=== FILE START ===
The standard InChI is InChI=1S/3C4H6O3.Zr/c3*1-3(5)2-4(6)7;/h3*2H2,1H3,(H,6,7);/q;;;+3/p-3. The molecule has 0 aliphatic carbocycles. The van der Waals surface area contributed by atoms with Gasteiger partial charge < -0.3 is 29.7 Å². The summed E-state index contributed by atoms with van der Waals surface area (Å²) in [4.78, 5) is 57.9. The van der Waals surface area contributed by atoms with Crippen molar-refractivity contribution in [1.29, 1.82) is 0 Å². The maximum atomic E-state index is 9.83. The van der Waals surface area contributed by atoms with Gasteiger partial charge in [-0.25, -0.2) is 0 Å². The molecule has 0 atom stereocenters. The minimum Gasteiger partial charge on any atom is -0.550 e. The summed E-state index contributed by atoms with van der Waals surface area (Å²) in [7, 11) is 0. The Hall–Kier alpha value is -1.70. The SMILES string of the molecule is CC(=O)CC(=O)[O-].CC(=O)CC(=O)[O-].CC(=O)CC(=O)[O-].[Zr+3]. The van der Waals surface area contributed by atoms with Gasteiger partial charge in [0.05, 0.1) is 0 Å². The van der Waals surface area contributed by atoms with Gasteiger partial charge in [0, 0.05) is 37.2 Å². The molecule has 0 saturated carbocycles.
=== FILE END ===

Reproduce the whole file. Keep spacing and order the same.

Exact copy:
The standard InChI is InChI=1S/3C4H6O3.Zr/c3*1-3(5)2-4(6)7;/h3*2H2,1H3,(H,6,7);/q;;;+3/p-3. The molecule has 0 aliphatic carbocycles. The van der Waals surface area contributed by atoms with Gasteiger partial charge < -0.3 is 29.7 Å². The summed E-state index contributed by atoms with van der Waals surface area (Å²) in [4.78, 5) is 57.9. The van der Waals surface area contributed by atoms with Crippen molar-refractivity contribution in [1.29, 1.82) is 0 Å². The maximum atomic E-state index is 9.83. The van der Waals surface area contributed by atoms with Gasteiger partial charge in [-0.25, -0.2) is 0 Å². The molecule has 0 atom stereocenters. The minimum Gasteiger partial charge on any atom is -0.550 e. The summed E-state index contributed by atoms with van der Waals surface area (Å²) in [7, 11) is 0. The Hall–Kier alpha value is -1.70. The SMILES string of the molecule is CC(=O)CC(=O)[O-].CC(=O)CC(=O)[O-].CC(=O)CC(=O)[O-].[Zr+3]. The van der Waals surface area contributed by atoms with Gasteiger partial charge in [0.05, 0.1) is 0 Å². The van der Waals surface area contributed by atoms with Gasteiger partial charge in [0, 0.05) is 37.2 Å². The molecule has 0 saturated carbocycles.